100 Million Spiders Weave Unbelievable Megaweb

It’s easy to get scared after accidentally walking through a spider web. What happened to the spider, and is it lurking on your clothes are questions that run through everyone’s mind. It’s definitely unsettling, but not nearly as creepy as the “megaweb” recently discovered at a waste water treatment plant in Maryland.

Wired posted the photos of a web so massive that it covered a staggering four acres of the Baltimore Wastewater Treatment Plant facility, back in 2009. It took an estimated 107 million spiders to create the thick, filmy curtains of spider silk that covered the building.

The legions of spiders living in the structure were fortunately not a venomous variety—it was a community of orb-weaving spiders that were undoubtedly attracted to the area due to a large fly population—after all, sewage attracts flies.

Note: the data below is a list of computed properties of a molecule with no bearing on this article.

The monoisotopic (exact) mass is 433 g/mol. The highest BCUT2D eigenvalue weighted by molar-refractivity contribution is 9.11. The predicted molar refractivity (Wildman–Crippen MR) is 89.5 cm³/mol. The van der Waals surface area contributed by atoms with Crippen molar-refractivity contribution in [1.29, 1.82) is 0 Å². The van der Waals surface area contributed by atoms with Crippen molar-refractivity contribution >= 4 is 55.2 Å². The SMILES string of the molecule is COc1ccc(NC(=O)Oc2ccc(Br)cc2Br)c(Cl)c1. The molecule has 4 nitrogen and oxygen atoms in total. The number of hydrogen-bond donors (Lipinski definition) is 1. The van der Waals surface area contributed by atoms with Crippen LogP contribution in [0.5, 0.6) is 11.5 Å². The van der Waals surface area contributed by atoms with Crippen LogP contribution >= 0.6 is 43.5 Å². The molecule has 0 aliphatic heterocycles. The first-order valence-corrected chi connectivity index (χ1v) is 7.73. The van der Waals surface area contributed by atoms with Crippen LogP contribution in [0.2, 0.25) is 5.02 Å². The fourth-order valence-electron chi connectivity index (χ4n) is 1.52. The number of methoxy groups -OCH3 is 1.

Researchers published a study in the American Entomologist, detailing the shocking takeover of the structure by the spiders. They estimated that in some areas of the building up to 95% of the space was filled with web, and was dense enough to pull lights and other fixtures out of alignment.

The report said:

“We were unprepared for the sheer scale of the spider population and the extraordinary masses of both three dimensional and sheet-like webbing that blanketed much of the facility’s cavernous interior. Far greater in magnitude than any previously recorded aggregation of orb-weavers, the visual impact of the spectacle was nothing less than astonishing.

In places where the plant workers had swept aside the webbing to access equipment, the silk lay piled on the floor in rope-like clumps as thick as a fire hose.”

Check out the photos from the published study in the slideshow above.

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